All our own beliefs are obviously the right ones. They’re ours, so they must be.
But the importance of questioning this has been brought into focus by the current discombobulation of Covid.
My book, just published, Do Agile is about future proofing our minds by making our thinking more agile. With the pandemic, new challenges and opportunities are coming thick and fast. Now more than ever we need to stay plugged into developments.
What we need to be aware of is that the new pressures are bringing some interesting, and welcome, clarity to the timeless principles that underpin the book. It’s putting a spotlight on what we need to stay grounded, and how we are failing — sometimes abysmally — to live by these principles.
The four timeless principles which I focus on in the book I thought, when writing it, were unarguable. They are Honesty, Fairness, Compassion and Kindness-. They are indeed the basic principles in one articulation or another of all the world’s great religions. Who would argue against them?
But now, more than ever, they have been shouldered aside, and twisted out of recognition by governments of all stripes. Not just our own.
Let’s look at each one in turn.
Honesty. Science embodies honesty. Theories after rigorous testing are proved factually to be right or wrong, and scientists embrace the truth of new validations, either way. But with Covid, even the truths of science can be filtered and distorted by politicians. They can use science to find justifications to cover backsides, not to identify and validate important truths.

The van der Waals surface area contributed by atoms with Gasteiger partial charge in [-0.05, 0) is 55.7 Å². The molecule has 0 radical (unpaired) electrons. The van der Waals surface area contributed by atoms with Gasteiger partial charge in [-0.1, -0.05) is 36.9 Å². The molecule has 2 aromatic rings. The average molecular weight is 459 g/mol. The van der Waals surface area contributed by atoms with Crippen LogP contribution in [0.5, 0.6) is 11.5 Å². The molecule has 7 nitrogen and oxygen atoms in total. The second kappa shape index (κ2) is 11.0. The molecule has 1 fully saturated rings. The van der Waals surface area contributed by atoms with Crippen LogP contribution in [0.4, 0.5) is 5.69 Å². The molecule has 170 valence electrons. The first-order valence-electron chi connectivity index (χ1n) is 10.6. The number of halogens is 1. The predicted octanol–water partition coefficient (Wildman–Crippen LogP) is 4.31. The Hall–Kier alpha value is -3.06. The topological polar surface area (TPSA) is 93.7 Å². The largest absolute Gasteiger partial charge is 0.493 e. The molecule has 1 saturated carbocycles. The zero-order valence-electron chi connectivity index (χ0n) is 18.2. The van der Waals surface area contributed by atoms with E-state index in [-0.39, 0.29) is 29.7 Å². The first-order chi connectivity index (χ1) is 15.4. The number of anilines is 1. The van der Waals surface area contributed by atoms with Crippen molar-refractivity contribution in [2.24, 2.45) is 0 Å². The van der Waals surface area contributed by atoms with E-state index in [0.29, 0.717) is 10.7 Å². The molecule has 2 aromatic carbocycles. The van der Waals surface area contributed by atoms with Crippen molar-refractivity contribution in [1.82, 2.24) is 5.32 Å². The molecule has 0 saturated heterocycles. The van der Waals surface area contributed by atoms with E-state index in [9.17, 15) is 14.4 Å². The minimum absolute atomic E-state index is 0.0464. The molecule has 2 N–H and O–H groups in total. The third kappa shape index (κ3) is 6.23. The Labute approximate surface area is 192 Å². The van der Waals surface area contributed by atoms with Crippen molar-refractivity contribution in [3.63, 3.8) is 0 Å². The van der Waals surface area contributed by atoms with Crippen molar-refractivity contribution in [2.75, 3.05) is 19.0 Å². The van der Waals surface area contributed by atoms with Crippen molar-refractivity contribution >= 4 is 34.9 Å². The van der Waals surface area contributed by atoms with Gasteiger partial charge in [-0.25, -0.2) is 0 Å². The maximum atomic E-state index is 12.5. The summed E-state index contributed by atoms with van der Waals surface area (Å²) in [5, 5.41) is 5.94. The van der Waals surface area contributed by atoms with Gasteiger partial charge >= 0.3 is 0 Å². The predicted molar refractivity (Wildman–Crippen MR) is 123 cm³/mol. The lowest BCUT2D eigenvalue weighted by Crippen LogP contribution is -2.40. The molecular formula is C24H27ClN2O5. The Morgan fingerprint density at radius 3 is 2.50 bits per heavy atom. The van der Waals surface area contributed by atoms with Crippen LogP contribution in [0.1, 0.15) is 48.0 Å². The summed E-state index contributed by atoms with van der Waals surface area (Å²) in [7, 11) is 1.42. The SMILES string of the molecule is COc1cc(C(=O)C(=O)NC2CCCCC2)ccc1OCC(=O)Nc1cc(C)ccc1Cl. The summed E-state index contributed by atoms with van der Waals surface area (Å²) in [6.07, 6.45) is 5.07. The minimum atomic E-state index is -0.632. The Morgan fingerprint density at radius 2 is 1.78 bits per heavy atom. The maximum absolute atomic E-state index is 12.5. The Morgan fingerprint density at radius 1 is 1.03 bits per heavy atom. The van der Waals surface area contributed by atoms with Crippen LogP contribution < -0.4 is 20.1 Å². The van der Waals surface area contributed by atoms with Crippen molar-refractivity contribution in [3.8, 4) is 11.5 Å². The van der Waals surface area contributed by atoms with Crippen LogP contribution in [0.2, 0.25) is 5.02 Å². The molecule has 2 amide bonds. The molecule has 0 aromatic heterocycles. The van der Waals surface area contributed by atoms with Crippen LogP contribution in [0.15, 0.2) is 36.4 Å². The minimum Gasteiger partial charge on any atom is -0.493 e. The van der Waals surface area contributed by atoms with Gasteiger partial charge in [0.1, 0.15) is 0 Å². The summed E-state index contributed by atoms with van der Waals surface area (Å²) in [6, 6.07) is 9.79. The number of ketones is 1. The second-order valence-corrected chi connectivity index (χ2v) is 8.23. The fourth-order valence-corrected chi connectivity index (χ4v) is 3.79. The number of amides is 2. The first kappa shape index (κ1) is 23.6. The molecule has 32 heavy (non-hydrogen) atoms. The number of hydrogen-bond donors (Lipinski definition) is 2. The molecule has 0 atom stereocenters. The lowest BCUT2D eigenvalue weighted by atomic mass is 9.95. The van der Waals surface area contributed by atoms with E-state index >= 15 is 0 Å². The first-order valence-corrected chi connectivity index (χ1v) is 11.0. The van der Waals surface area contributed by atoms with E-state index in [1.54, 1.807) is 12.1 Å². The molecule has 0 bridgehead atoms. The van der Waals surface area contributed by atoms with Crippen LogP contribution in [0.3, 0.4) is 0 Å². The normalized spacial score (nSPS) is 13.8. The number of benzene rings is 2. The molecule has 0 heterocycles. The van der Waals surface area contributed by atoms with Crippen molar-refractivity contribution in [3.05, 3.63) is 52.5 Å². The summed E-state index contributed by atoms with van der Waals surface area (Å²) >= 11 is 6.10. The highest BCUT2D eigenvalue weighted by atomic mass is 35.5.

Fairness is daily ignored by the manifestations of how global capitalism is developing against the interests of the poor and the marginalised.
Compassion. Just look at is the status of immigrants working in Care homes and key but low paid jobs in the NHS.
Kindness. How kindly are we treating zero hours workers and the homeless?
The fact is that many of our core principles, unarguable principles, have been submerged — lost without trace in the currently fashionable geo-political groupthink of our, and other, governments.
This brings into focus the need for all of us to be clear-eyed and rigorously open-minded on the essence of these principles.
Because the fear induced by Covid can lead to a shutting down of the mind. We need to remind ourselves of the importance of the question “Am I right in thinking this”.
Thinking freezes, and frozen thinking leads to fixed mindsets. Which leads inevitably to the belief that “I am right. So you are wrong”.
Agile thinking means freeing ourselves from fixed mindsets. It means embracing the essence of the undiluted principles of Honesty, Fairness, Compassion and Kindness. And applying them to the new normal.
So we can then start to think through what the new normal should be.
How, for example, should work evolve — especially worthwhile work.
How should we resist the lure of protectionism.
What is our most beneficial role — morally and financially — in the future geo-political scenario?
The truth is we can only be confident we are right in thinking this if we keep our principles, as well as our thinking — to quote Dr Johnson’s description of the way to sustain friendships — by keeping them in a state of constant repair.